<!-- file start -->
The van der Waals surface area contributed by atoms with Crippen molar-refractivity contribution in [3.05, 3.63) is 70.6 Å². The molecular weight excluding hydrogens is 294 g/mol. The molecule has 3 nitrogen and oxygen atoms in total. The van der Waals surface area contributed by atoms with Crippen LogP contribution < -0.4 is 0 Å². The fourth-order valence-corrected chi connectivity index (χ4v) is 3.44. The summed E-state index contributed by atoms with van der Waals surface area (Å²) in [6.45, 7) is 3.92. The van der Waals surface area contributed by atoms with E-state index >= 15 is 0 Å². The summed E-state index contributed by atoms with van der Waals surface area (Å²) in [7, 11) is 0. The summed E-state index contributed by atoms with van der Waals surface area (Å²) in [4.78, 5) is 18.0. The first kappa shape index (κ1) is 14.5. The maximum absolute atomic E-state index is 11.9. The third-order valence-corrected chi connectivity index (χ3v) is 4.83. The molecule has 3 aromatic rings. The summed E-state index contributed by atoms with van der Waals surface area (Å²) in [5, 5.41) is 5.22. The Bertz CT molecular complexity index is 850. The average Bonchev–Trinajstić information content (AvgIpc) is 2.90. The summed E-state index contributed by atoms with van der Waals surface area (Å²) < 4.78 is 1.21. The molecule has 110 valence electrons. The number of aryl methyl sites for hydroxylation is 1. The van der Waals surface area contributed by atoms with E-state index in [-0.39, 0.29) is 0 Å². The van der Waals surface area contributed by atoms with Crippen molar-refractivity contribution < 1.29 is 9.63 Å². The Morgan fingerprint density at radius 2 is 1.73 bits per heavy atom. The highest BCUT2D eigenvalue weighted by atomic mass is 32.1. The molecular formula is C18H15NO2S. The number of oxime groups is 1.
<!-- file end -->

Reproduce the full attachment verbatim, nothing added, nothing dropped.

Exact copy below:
The van der Waals surface area contributed by atoms with Crippen molar-refractivity contribution in [3.05, 3.63) is 70.6 Å². The molecular weight excluding hydrogens is 294 g/mol. The molecule has 3 nitrogen and oxygen atoms in total. The van der Waals surface area contributed by atoms with Crippen LogP contribution < -0.4 is 0 Å². The fourth-order valence-corrected chi connectivity index (χ4v) is 3.44. The summed E-state index contributed by atoms with van der Waals surface area (Å²) in [6.45, 7) is 3.92. The van der Waals surface area contributed by atoms with E-state index >= 15 is 0 Å². The summed E-state index contributed by atoms with van der Waals surface area (Å²) in [7, 11) is 0. The summed E-state index contributed by atoms with van der Waals surface area (Å²) in [4.78, 5) is 18.0. The first kappa shape index (κ1) is 14.5. The maximum absolute atomic E-state index is 11.9. The third-order valence-corrected chi connectivity index (χ3v) is 4.83. The molecule has 3 aromatic rings. The summed E-state index contributed by atoms with van der Waals surface area (Å²) in [5, 5.41) is 5.22. The Bertz CT molecular complexity index is 850. The average Bonchev–Trinajstić information content (AvgIpc) is 2.90. The summed E-state index contributed by atoms with van der Waals surface area (Å²) < 4.78 is 1.21. The molecule has 110 valence electrons. The number of aryl methyl sites for hydroxylation is 1. The van der Waals surface area contributed by atoms with E-state index in [-0.39, 0.29) is 0 Å². The van der Waals surface area contributed by atoms with Crippen molar-refractivity contribution < 1.29 is 9.63 Å². The Morgan fingerprint density at radius 2 is 1.73 bits per heavy atom. The highest BCUT2D eigenvalue weighted by atomic mass is 32.1. The molecular formula is C18H15NO2S. The number of oxime groups is 1.